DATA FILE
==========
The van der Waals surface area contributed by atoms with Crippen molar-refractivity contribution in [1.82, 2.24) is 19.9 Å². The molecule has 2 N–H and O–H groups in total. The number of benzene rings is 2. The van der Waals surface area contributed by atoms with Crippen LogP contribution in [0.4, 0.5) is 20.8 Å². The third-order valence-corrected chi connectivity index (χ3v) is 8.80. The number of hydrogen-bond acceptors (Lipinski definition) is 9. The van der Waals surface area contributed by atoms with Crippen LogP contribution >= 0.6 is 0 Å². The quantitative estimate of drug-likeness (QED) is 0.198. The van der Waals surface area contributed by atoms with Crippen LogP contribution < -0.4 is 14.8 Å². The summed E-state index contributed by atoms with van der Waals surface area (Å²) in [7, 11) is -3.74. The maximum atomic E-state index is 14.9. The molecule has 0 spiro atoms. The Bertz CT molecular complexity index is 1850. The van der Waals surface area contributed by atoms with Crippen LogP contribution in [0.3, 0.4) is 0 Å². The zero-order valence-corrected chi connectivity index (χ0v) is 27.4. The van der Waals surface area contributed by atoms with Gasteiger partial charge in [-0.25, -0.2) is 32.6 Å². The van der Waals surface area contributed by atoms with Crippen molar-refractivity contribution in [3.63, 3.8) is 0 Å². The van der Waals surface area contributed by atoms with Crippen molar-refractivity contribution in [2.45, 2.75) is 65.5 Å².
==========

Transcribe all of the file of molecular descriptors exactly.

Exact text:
The van der Waals surface area contributed by atoms with Crippen molar-refractivity contribution in [1.82, 2.24) is 19.9 Å². The molecule has 2 N–H and O–H groups in total. The number of benzene rings is 2. The van der Waals surface area contributed by atoms with Crippen LogP contribution in [0.4, 0.5) is 20.8 Å². The third-order valence-corrected chi connectivity index (χ3v) is 8.80. The number of hydrogen-bond acceptors (Lipinski definition) is 9. The van der Waals surface area contributed by atoms with Crippen LogP contribution >= 0.6 is 0 Å². The quantitative estimate of drug-likeness (QED) is 0.198. The van der Waals surface area contributed by atoms with Crippen LogP contribution < -0.4 is 14.8 Å². The summed E-state index contributed by atoms with van der Waals surface area (Å²) in [7, 11) is -3.74. The maximum atomic E-state index is 14.9. The molecule has 0 spiro atoms. The Bertz CT molecular complexity index is 1850. The van der Waals surface area contributed by atoms with Crippen LogP contribution in [0.3, 0.4) is 0 Å². The zero-order valence-corrected chi connectivity index (χ0v) is 27.4. The van der Waals surface area contributed by atoms with Gasteiger partial charge in [-0.25, -0.2) is 32.6 Å². The van der Waals surface area contributed by atoms with Crippen molar-refractivity contribution in [3.63, 3.8) is 0 Å². The van der Waals surface area contributed by atoms with Crippen molar-refractivity contribution in [2.45, 2.75) is 65.5 Å².